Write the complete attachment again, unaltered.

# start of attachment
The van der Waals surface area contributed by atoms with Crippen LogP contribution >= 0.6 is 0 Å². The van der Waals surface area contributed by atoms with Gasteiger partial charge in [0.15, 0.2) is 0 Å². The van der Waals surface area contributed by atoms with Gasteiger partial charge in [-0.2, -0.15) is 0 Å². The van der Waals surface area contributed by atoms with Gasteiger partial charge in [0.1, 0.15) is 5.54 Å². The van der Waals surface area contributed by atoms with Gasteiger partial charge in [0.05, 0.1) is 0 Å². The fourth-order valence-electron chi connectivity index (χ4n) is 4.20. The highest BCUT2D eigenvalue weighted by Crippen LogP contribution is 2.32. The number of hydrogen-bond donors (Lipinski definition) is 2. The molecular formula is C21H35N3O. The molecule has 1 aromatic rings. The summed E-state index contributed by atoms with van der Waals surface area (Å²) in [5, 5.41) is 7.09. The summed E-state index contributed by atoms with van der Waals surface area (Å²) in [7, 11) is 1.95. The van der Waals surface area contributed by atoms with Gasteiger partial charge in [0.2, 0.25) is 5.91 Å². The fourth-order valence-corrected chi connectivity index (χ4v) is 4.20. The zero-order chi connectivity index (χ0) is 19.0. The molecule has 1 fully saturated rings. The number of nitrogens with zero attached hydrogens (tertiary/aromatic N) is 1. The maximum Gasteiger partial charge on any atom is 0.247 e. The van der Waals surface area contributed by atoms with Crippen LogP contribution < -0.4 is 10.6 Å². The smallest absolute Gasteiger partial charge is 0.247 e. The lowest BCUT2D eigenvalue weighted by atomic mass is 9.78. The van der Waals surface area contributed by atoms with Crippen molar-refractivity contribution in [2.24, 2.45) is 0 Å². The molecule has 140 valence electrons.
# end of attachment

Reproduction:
The van der Waals surface area contributed by atoms with Crippen LogP contribution >= 0.6 is 0 Å². The van der Waals surface area contributed by atoms with Gasteiger partial charge in [0.15, 0.2) is 0 Å². The van der Waals surface area contributed by atoms with Gasteiger partial charge in [-0.2, -0.15) is 0 Å². The van der Waals surface area contributed by atoms with Gasteiger partial charge in [0.1, 0.15) is 5.54 Å². The van der Waals surface area contributed by atoms with Gasteiger partial charge in [0.05, 0.1) is 0 Å². The fourth-order valence-electron chi connectivity index (χ4n) is 4.20. The highest BCUT2D eigenvalue weighted by Crippen LogP contribution is 2.32. The number of hydrogen-bond donors (Lipinski definition) is 2. The molecular formula is C21H35N3O. The molecule has 1 aromatic rings. The summed E-state index contributed by atoms with van der Waals surface area (Å²) in [5, 5.41) is 7.09. The summed E-state index contributed by atoms with van der Waals surface area (Å²) in [7, 11) is 1.95. The van der Waals surface area contributed by atoms with Gasteiger partial charge in [0.2, 0.25) is 5.91 Å². The fourth-order valence-corrected chi connectivity index (χ4v) is 4.20. The zero-order chi connectivity index (χ0) is 19.0. The molecule has 1 fully saturated rings. The number of nitrogens with zero attached hydrogens (tertiary/aromatic N) is 1. The maximum Gasteiger partial charge on any atom is 0.247 e. The van der Waals surface area contributed by atoms with Crippen LogP contribution < -0.4 is 10.6 Å². The smallest absolute Gasteiger partial charge is 0.247 e. The lowest BCUT2D eigenvalue weighted by atomic mass is 9.78. The van der Waals surface area contributed by atoms with Crippen molar-refractivity contribution in [2.24, 2.45) is 0 Å². The molecule has 140 valence electrons.